By Matthew Willett

When The Medicines Co. and Innovex Inc. agreed to a commercialization deal for the marketing of the antithrombin Angiomax, The Medicine Co.'s lead product, it was almost a foregone conclusion.

The two-year, milestone-bearing agreement with Innovex, a subsidiary of Research Triangle Park, N.C.-based Quintiles Transnational Corp., comes on the heels of the announcement of imminent approval for the antithrombin for use as an anticoagulant in patients undergoing coronary angioplasty.

Quintiles also is an investor in The Medicines Co. That made the deal a no-brainer, industry watchers such as ING Barings analyst Ruby Holder said.

Though financial terms of the deal were undisclosed, Holder said the deal is likely similar in scope to the 1999 Innovex agreement with CV Therapeutics Inc.

That deal called for Innovex to market CV Therapeutics' ranolazine, saving CV Therapeutics an estimated $110 million. The deal also included a $5 million up-front equity investment by Quintiles in CV Therapeutics and a $10 million milestone payment to CV Therapeutics upon commercialization.

Further, CV Therapeutics kept all rights to ranolazine, including the ability to log all revenues and keep 90 percent of those revenues, and the company has the option to take over the Innovex sales force after five years. (See BioWorld Today May 12, 1999.)

"I assume it will track fairly in line with the CV Therapeutics deal," Holder said. "For Quintiles there's the opportunity to obtain margins that are significantly higher than in a traditional fee-for-service-type arrangement, so it becomes a win-win situation for both sides."

TMC received an approvable letter for Angiomax in May. Final approval is contingent upon completion of conditions specified by the FDA, conditions the Medicine Co.'s Chief Financial Officer Peyton Marshall said the company has addressed.

"We have addressed many of the FDA's questions in a submission we've made to the FDA," Marshall told BioWorld Today. "We're looking forward to a possible approval in the not-too-distant future. We expect to be in a position, subject to approval, to launch the product [in 2001]."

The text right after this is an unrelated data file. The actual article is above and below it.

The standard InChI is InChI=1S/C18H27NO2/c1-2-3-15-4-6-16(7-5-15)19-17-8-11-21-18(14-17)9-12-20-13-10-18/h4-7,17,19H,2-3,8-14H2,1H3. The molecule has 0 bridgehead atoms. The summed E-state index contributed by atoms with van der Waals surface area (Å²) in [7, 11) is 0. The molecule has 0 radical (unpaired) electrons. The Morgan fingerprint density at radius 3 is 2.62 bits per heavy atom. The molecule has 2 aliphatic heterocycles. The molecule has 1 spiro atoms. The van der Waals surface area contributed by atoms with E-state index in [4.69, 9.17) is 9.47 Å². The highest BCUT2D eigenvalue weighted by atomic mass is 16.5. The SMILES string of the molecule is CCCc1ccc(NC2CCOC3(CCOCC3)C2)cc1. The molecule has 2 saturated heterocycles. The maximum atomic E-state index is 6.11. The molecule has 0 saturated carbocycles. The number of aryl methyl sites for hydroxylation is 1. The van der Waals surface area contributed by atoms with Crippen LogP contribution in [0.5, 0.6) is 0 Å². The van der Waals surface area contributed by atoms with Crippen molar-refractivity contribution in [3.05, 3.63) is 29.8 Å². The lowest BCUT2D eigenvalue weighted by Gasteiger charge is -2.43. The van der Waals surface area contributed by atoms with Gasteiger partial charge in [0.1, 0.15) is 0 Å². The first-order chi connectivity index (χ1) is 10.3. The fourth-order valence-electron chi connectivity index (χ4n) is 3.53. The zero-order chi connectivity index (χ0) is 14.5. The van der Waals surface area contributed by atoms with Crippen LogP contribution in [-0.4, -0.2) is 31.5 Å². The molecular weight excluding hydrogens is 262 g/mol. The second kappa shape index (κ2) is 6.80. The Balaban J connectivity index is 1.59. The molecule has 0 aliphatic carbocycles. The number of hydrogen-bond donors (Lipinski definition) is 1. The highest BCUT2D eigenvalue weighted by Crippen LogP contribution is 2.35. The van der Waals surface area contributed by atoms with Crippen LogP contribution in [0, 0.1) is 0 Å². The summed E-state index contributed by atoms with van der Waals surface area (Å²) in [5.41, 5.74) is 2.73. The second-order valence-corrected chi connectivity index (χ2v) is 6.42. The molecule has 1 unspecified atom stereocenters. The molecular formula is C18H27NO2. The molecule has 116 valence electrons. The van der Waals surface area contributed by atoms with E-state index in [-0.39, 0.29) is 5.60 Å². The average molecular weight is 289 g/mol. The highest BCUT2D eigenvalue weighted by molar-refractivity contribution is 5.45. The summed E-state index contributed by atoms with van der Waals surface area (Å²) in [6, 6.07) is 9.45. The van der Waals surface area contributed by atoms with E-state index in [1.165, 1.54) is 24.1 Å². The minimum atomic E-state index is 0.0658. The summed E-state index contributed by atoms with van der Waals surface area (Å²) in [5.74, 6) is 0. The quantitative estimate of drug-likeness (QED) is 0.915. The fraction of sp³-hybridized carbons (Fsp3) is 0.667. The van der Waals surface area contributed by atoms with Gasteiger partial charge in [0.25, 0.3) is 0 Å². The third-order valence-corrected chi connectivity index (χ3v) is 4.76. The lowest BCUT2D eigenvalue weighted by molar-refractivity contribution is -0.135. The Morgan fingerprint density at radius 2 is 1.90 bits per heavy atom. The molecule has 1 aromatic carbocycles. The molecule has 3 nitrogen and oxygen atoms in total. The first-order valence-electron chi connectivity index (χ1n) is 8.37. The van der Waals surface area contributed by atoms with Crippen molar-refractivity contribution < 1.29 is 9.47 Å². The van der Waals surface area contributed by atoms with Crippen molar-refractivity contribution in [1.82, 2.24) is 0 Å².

Upon launch, the company expects to immediately go head-to-head with heparin, the lead therapeutic competitor for Angiomax.

"Our approvable letter is for use as an anticoagulant in patients undergoing coronary angioplasty," Marshall said. "There are something on the order of 680,000 percutaneous coronary intervention processes per year in the U.S."

Vice President of sales and marketing Tom Quinn called heparin relatively undefended.

"The drug of choice is heparin, and it has served patients and cardiologists well," Quinn said. "It has been around for a while and has limitations and drawbacks, so we see right out of the box a competition from heparin, and we'll go after it first. Heparin is one of those entities in the marketplace that's undefended, and that's where we see the main competition and our thrust right off the bat."

Beyond marketing Angiomax in its lead indication, the company has plans and trials to broaden the indication.

"We have a significant number of trials currently under way, including an acute myocardial infarction Phase III test slated to be complete sometime next year," Marshall said. "There's also clinical work under way for use of Angiomax in patients with heparin-induced thrombocytopenia, and we're planning to do clinical work in patients with acute coronary syndromes, unstable angina or non-Q-wave myocardial infarction, where we have Phase II data and we're looking to design a Phase III trial."

Marshall added TMC also has a study of Angiomax, called REPLACE, in angioplasty. "We view it as a product with a very interesting potential lead indication and the potential to grow in its use more broadly, particularly in acute hospital care," he said.